Table 1. Geographical position of captured specimens.
Tabla 1.
Ubicación geográfica de los especímenes capturados.

Chimaeridae (Didier, 2004). 30 body measurements and eight head lateral-line canals measurements were taken point to point using a dial caliper (0.01 mm) or measuring tape (1 mm). Definition of measurements and their acronyms are based on Compagno et al. (1990), Didier & Nakaya (1999) and Didier & Séret (2002): total length (TL), precaudal length (PCL), body length (BDL), snout-vent length (SVL), trunk length (TRL), head length (HDL), pre-oral length (POR), prenarial length (PRN), pre-orbital length (POB), eye length (EYL), eye height (EYH), pre-first dorsal length (PD1), pre-second dorsal length (PD2), length of first dorsal fin base (D1B), dorsal spine height (DSA), maximum height of first dorsal fin (D1H), maximum height of second dorsal fin (D2H), interdorsal space (IDS), dorsal caudal margin length (CDM), maximum height of dorsal lobe of caudal fin (CDH), total caudal length (CTL), ventral caudal margin (CVM), maximum height of ventral lobe of caudal fin (CVH), caudal peduncle height (CPH, pectoral fin anterior margin (P1A), posterior base of pectoral fin to anterior base of pelvic fin (P2P), pelvic-caudal space (PCA), origin of first dorsal fin to origin of pectoral fin (D1P1), origin of first dorsal fin to origin of pelvic fin (D1P2), origin of second dorsal fin to origin of pelvic fin (D2P2). In the lateral-line canals of head: distance from anterior oronasal fold to center of nasal canal (ONC), length of the rostral canal (LRC), length of the nasal canal measured as a straight line distance from right to left side (LNC), distance between infraorbital and angular canal measured as the straight line distance from junction of the oral and infraorbital canal to the junction of the oral and angular canal (IOA), distance between preopercular canal and main trunk canal measured from their junction with the infraorbital canal (OTM), distance between main trunk canal and supratemporal canal measured from their junctions with the infraorbital and postorbital canals, respectively (OCL), length of supratemporal canal measured across the head from its junctions with the postorbital canal (STL), distance from anterior base of spine to the center of the supratemporal canal (SPS).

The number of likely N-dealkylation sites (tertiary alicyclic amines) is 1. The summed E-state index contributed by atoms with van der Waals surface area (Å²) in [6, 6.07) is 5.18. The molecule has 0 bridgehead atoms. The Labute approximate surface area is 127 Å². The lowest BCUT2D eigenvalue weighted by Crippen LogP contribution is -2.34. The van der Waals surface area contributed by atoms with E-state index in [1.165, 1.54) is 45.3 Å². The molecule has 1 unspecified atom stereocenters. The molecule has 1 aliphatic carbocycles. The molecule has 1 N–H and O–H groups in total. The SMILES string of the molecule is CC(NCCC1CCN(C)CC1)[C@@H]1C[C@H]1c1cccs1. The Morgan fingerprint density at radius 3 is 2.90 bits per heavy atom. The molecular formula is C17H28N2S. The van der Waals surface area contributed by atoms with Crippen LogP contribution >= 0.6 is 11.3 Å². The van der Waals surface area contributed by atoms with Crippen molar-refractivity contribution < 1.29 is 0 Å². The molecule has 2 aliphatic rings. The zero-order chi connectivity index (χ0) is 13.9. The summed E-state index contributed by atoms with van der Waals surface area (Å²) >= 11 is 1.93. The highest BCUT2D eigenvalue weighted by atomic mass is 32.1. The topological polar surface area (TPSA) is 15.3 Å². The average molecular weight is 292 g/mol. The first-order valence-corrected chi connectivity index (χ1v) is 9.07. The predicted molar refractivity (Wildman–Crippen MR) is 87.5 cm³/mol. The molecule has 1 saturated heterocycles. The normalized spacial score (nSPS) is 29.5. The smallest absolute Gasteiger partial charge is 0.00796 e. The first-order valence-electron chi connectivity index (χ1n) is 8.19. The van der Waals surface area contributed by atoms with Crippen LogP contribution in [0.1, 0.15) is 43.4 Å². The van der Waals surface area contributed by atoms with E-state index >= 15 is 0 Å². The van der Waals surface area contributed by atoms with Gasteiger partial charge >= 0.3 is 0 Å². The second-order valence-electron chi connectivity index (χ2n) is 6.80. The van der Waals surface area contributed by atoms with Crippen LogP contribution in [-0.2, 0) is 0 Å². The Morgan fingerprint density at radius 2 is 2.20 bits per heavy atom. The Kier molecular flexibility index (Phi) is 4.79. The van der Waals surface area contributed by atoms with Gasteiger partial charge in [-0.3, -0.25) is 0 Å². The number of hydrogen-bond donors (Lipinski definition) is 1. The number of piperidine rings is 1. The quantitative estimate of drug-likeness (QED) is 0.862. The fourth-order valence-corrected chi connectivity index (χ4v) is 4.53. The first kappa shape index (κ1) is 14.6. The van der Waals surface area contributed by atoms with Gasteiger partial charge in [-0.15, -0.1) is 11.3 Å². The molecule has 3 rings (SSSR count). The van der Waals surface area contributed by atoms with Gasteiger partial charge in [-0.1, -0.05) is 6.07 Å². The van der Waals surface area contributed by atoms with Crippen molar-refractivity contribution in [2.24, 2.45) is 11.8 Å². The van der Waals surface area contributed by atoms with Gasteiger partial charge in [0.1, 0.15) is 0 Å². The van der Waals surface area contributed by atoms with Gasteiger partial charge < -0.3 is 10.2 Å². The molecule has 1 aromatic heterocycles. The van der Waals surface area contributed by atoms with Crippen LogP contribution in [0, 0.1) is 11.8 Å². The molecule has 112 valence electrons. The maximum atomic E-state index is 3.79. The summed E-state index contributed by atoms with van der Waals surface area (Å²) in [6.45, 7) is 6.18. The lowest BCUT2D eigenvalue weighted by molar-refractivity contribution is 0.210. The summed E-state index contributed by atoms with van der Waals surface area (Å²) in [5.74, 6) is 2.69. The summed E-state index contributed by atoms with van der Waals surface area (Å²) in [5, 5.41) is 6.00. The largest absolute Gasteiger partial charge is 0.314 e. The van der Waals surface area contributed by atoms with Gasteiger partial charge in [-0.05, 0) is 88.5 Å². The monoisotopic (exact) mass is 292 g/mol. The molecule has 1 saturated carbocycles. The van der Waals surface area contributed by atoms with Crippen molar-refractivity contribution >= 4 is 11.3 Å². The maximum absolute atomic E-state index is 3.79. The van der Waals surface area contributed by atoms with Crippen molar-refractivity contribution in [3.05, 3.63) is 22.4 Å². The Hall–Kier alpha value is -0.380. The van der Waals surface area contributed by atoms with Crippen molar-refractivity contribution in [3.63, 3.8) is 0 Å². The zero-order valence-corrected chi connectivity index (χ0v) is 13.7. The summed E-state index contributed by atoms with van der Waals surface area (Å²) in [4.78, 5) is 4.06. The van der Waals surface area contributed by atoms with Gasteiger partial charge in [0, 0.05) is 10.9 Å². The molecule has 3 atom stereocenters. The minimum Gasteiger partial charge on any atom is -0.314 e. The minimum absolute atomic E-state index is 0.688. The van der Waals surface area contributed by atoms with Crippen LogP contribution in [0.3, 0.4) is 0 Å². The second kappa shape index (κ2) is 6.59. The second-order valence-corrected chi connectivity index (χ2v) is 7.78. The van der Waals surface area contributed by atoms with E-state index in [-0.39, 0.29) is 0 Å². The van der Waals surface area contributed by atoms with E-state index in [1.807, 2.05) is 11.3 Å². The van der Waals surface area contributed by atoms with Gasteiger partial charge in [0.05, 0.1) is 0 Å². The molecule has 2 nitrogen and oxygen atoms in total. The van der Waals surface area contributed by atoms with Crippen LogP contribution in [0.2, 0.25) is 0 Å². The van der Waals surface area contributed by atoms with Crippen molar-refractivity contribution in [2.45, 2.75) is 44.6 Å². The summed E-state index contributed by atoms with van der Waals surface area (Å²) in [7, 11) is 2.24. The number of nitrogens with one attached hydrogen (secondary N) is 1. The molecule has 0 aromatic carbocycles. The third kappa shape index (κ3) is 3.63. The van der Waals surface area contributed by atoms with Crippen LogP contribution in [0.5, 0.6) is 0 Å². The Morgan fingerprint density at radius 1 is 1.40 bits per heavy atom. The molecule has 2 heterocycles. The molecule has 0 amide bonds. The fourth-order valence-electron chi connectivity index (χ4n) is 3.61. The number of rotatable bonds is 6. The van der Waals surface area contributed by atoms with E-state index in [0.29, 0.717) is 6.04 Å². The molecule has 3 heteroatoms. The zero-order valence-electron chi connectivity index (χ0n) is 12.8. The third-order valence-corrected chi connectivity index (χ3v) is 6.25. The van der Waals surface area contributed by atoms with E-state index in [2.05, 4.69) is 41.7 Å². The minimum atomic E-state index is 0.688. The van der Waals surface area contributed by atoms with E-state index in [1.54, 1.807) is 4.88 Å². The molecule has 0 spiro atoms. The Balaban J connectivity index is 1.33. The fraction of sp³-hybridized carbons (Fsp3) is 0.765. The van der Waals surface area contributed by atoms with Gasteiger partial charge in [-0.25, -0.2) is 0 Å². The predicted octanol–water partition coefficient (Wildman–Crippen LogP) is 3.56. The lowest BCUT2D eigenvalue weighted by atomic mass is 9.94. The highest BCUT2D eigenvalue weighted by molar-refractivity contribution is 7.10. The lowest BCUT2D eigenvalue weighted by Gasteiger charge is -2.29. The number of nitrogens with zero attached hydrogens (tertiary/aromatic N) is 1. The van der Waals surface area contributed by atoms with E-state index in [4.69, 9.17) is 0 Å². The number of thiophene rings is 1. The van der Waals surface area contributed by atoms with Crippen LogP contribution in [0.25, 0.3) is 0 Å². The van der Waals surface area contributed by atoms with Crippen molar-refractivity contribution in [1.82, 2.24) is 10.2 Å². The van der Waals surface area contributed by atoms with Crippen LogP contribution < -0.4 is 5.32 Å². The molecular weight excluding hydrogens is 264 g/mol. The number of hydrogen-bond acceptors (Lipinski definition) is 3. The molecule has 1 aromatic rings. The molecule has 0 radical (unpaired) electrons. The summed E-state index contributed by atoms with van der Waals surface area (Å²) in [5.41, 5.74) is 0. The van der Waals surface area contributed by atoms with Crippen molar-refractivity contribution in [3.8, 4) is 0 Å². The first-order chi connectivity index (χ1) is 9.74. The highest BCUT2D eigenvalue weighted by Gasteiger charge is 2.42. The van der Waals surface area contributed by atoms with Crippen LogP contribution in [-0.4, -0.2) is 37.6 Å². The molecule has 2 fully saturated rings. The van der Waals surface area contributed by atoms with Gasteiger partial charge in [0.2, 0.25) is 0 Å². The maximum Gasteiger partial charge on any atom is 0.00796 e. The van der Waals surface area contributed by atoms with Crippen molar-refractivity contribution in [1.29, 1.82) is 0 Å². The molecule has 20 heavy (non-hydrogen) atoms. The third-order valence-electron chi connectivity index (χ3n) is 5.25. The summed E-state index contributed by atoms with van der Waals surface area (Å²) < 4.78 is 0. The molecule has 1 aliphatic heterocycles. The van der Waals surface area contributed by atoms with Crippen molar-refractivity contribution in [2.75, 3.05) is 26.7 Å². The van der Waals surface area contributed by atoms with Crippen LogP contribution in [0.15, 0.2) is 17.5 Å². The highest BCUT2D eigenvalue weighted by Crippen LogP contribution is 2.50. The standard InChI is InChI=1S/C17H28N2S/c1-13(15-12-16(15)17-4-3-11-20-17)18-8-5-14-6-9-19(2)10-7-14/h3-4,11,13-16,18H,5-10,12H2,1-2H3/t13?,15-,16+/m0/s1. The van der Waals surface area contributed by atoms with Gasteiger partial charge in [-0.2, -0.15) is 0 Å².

Sexual maturity in males was determined by its secondary sexual characteristics (Didier, 2004) such as, the emergence of the frontal tenaculum, hardened pelvic claspers and denticles present on frontal tenaculum, prepelvic tenacula and pelvic claspers. Females were considered mature when vitellogenic (yellow) ovarian follicles or distended oviductal openings were present (Ebert, 2003). Specimens were fixed in 10% formaldehyde, stored in 70% ethanol and deposited at the Ichthyology Collection (IZUA-PM) belonging to the Universidad Austral de Chile (UACH) and contrasted with descriptions provided by James et al. (2009). For comparison purposes, the specimen described by Andrade & Pequeño (2006) identified as H. pallidus (PM-IZUA 2341), was examined due to similarities in its external morphology.

All chimaerid fishes were assigned to the genus Hydrolagus on the basis of a ventral caudal fin that was not deeply indented at its origin to form a separate anal fin. All specimens were consistent with the diagnosis for H. melanophasma (Fig. 1), according James et al. (2009). The shape and arrangement of the lateral-line canals of the head; the slightly curved spine of the first dorsal fin, serrated in the posterior margin and greater than the height of the fin; the uniform height of the second dorsal fin; the size of pectoral fins extending beyond insertion of pelvic fins; the trifid clasper which forks about a quarter of the total length and a black uniform coloration which differentiates this species from others described in the region.


Freshly-caught specimens had a uniform dark purple-black body coloration that turned pale after fixation, darker on ventral part of snout, head and trunk. Paired and unpaired fins were black even after fixation. Morphometric measurements are presented in Table 2 and are expressed as percentage of body length (BDL).


Hydrolagus melanophasma is characterized by large-bodied specimens (adults BDL > 705 mm) with a blunt snout that continues the line from the orbit to the tip of the snout; eyes of moderate size, length 19.5% of head length. Snout-vent length is short, 64.6% BDL, slightly bigger than the pelvic-caudal space, 58.2% BDL. Pectoral-pelvic space, 36% BDL, is one-half snout-vent length. Skin firm and robust, not deciduous as in some Hydrolagus (Didier, 2002, 2008). Pectoral fins large, triangular, anterior margin 41.3% BDL that extends to or beyond pelvic fin insertion. Straight anterior margin of pelvic fins and posterior margin strongly convex. First dorsal fin preceded by prominent, slightly curved dorsal spine attached to the first dorsal fin; dorsal fin spine long, 28.5% BDL, larger than first dorsal fin apex. Posterior edge of spine serrated for last 6.3% of spine length. Dorsal spine and first dorsal fin overlap with the second dorsal fin when laid flat. First dorsal fin triangular, base short 20.9% BDL with concave posterior margin. Second dorsal fin long and uniform in height throughout body. Depth of second dorsal fin, 4.5% BDL, is greater than depth of dorsal lobe of caudal fin, 3.0% BDL. There is no measurable separation between insertion of the second dorsal fin and the origin of the caudal fin dorsal lobe. Depth of dorsal and ventral caudal fin lobes is nearly equal. Ventral lobe of caudal fin extends beyond the insertion of the dorsal lobe of caudal fin. No anal fin.